T O C Hackers Terminology Cyber attacks in 2012 (so far…) Nations Conflict Cyber Motives Characteristics of CyberCrime DEMO – Client Side Attacks
The Hacker Terminology Layer I The best of the best Ability to find Vulnerabilities Ability to write exploit code and tools to override security measures Layer II IT Savvy Ability to write scripts Understand vulnerability and how they work Layer III Script Kiddie Ability to download tools from the internet Don’t have knowledge or willing to understand technology
Cyber Attacks Cyber attacks accompany physical attac ks (Stuxnet) Cyber attacks are increasing in volume, sophistication, and coordination Cyber attacks are attracted to high-value targets (Sony, stratfort, Special Forces, CIA, FBI etc.)
Physical Conflicts and Cyber Att acks The Pakistan/India Conflict The Israel/(Palestinian, Turkish) Conflict The Former Republic of Yugoslavia (FRY)/NATO Conflict in Kosovo The U.S. – China Surveillance Plane Incident The Turkish/France Conflict
Cyber Threats Against users, system administrators, hardware and software manufacturers. Against documentation which includes confidential user information for hardware and software, administrative procedures, and policy documents, supplies that include paper and even printer cartridges A cyber threats is an intended or unintended illegal activity, an unavoidable or inadvertent event that has the potential or could lead to unpredictable, unintended, and adverse consequences on a cyberspace resource.
Most cyber attacks can be put in one of the following categories: Natural or Inadvertent attack – including things like accidents originating from natural disaster like fire, floods, windstorms, and they usually occur very quickly without warning, and are beyond human capacity, often causing serious damage Human blunders, errors, and omissions – including things like unintentional human actions Intentional Threats like illegal or criminal acts from either insiders or outsiders, recreational hackers, and criminal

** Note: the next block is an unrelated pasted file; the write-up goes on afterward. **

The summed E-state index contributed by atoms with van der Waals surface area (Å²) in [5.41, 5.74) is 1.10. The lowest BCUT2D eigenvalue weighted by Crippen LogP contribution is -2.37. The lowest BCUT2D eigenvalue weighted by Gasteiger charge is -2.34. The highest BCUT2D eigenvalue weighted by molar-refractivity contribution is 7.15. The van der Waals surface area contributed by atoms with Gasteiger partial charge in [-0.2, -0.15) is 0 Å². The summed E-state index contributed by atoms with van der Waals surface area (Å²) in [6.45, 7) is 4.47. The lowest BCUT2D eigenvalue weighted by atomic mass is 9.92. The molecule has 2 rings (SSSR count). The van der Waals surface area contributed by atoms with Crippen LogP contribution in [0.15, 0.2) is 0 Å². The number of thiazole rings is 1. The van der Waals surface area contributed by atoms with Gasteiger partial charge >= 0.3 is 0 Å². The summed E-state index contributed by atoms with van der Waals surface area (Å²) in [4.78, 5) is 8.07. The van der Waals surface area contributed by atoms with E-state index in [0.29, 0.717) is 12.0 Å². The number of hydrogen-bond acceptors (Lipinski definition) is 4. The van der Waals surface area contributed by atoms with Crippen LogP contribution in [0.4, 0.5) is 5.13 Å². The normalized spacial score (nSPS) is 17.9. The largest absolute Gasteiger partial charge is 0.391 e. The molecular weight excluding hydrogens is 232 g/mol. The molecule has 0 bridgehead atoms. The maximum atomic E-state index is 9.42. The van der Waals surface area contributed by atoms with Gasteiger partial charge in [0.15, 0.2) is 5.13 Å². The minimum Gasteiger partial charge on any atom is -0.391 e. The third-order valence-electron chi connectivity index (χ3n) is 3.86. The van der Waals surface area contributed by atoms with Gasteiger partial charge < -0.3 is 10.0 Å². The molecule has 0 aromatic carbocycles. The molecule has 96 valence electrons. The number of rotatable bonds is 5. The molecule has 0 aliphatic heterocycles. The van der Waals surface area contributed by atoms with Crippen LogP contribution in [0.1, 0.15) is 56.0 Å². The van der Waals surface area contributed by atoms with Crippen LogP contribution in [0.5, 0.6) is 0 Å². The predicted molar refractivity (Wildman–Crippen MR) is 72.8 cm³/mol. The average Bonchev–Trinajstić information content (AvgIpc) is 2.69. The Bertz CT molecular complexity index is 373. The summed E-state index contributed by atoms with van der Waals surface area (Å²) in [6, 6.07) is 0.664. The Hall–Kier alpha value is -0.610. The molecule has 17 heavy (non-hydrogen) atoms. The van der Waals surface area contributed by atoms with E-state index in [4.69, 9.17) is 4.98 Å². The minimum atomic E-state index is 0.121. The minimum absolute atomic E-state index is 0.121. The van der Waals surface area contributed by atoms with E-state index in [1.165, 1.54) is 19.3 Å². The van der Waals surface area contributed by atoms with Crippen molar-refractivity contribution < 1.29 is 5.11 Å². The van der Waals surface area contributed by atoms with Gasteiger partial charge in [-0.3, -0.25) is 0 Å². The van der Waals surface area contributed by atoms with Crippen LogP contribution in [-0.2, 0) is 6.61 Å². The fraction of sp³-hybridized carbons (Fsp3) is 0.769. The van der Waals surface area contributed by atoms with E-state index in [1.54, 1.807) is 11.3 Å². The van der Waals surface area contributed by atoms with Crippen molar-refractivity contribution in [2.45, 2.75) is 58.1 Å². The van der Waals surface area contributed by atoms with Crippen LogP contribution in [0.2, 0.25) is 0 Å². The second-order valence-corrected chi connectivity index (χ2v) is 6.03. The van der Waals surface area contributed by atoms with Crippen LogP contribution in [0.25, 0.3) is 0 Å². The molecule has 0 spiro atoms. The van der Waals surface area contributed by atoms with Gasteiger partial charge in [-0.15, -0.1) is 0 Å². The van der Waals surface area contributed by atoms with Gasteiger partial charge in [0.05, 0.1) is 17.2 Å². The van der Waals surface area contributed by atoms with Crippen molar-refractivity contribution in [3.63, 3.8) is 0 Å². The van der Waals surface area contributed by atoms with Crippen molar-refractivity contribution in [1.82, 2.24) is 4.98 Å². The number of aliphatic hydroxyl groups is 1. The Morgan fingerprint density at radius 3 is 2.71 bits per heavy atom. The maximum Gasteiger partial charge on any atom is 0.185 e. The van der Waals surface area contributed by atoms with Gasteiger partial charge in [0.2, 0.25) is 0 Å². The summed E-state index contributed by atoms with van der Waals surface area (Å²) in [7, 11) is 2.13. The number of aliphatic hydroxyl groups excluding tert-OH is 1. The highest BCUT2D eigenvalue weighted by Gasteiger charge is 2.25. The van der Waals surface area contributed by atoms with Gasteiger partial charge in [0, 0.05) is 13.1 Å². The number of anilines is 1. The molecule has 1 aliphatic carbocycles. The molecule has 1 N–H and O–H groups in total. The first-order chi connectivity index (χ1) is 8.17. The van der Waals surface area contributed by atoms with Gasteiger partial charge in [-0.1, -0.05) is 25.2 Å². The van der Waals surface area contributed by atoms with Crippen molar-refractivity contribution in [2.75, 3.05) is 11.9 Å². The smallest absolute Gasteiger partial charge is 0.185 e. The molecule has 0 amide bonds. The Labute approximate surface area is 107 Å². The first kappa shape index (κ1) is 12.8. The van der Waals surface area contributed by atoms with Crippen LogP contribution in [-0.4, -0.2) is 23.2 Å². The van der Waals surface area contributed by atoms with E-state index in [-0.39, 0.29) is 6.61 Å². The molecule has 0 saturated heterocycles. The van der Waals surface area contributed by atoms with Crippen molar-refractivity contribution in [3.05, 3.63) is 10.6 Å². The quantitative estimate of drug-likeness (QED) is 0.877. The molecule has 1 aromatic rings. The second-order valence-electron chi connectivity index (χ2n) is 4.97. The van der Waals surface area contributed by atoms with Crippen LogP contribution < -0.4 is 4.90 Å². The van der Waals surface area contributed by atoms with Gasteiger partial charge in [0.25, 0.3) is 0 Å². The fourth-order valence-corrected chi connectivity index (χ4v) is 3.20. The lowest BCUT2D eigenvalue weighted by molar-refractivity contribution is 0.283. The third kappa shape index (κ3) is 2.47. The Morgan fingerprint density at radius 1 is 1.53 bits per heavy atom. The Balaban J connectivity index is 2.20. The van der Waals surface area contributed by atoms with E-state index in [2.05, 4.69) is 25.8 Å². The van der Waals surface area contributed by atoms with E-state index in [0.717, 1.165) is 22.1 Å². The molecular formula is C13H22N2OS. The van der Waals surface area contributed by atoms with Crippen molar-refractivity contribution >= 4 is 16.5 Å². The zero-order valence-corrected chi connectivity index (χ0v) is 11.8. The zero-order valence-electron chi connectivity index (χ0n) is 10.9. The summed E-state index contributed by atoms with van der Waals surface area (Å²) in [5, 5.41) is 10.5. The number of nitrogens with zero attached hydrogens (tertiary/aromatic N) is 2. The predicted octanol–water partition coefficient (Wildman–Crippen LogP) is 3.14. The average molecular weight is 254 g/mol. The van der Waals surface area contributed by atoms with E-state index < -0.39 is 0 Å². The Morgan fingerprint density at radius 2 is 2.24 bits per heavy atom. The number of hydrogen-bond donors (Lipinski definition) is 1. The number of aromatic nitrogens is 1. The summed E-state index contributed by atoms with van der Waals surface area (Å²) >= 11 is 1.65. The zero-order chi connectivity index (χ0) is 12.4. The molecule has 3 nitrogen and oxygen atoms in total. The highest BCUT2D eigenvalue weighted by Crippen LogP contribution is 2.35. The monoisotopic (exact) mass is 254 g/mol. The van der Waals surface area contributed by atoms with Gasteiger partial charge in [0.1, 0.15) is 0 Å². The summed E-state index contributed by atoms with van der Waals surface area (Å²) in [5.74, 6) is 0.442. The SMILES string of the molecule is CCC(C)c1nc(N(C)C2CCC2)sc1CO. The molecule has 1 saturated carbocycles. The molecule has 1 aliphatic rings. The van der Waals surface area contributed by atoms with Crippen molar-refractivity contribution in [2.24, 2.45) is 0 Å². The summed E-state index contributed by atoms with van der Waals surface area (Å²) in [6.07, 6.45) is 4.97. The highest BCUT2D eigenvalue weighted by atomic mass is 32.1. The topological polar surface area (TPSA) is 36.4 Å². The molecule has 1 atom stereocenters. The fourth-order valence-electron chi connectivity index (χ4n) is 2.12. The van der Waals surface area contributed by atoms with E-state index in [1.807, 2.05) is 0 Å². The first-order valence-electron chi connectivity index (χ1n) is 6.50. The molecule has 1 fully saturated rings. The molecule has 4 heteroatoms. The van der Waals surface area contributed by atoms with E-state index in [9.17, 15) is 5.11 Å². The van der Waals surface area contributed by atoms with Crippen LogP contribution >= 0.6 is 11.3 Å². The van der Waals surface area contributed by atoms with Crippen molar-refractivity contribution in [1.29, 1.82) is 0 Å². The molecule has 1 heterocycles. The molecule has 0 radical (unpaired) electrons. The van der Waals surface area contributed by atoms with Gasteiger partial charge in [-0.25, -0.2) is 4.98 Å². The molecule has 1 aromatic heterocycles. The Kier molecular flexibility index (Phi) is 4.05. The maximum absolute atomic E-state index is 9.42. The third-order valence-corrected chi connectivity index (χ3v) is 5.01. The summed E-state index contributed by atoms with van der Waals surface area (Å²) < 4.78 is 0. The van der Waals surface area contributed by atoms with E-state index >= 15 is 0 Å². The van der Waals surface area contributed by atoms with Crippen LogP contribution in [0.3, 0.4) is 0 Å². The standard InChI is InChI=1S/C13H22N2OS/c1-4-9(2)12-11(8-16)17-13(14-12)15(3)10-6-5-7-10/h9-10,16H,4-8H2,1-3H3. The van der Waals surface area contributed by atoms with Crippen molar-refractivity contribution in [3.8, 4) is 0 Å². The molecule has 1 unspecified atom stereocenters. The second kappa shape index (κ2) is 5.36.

Types of e-attacks: Penetration Attack Type -involves breaking into a system using known security vulnerabilities to gain access to any cyberspace resource – ○ There is steady growth of these attacks – see the CERT Denial of Service Attacks – they affect the system through diminishing the system’s ability to function, capable of bringing a system down without destroying its resources.
Motives of E-attacks Revenge Joke/Hoax/Prank The Hacker's Ethics Terrorism Political and Military Espionage Business ( Competition) Espionage Hate (national origin, gender, and race) Personal gain/Fame/Fun/Notoriety Ignorance
Potential Cyber Attacks Unauthorized Intrusions Defacements Domain Name Server Attacks Distributed Denial of Service Attacks Computer Worms – Zeus, Stuxnet Routing Operations Critical Infrastructures Compound Attacks
Critical Infrastructures Critical infrastructures include gas, power, water, b anking and finance, transportation, communications All dependent to some degree on information systems Insider threat - specialized skills Network attack – default passwords, unprotected device, un updated system.
Topography of Attacks One-to-One One-to-Many Many-to-One Many-to-Many Analysis of the motives and reasons why such attacks occur. Study the most current security threats.
Vulnerability Types Computer based Poor passwords Lack of appropriate protection/or improperly configured protection Network based Unprotected or unnecessary open entry points Personnel based Temporary/staff firings Disgruntled personnel Lack of training Facility based Servers in unprotected areas Inadequate security policies
How to handle cyber threat System-Aware Cyber Security Architecture Addresses supply chain and insider threats Embedded into the system to be protected Includes physical systems as well as information systems Requires system engineering support tools for evaluating architectures factors To facilitate reusability requires establishment of candidate Design Pattern Templates and initiation of a design library Security Design System Impact Analyses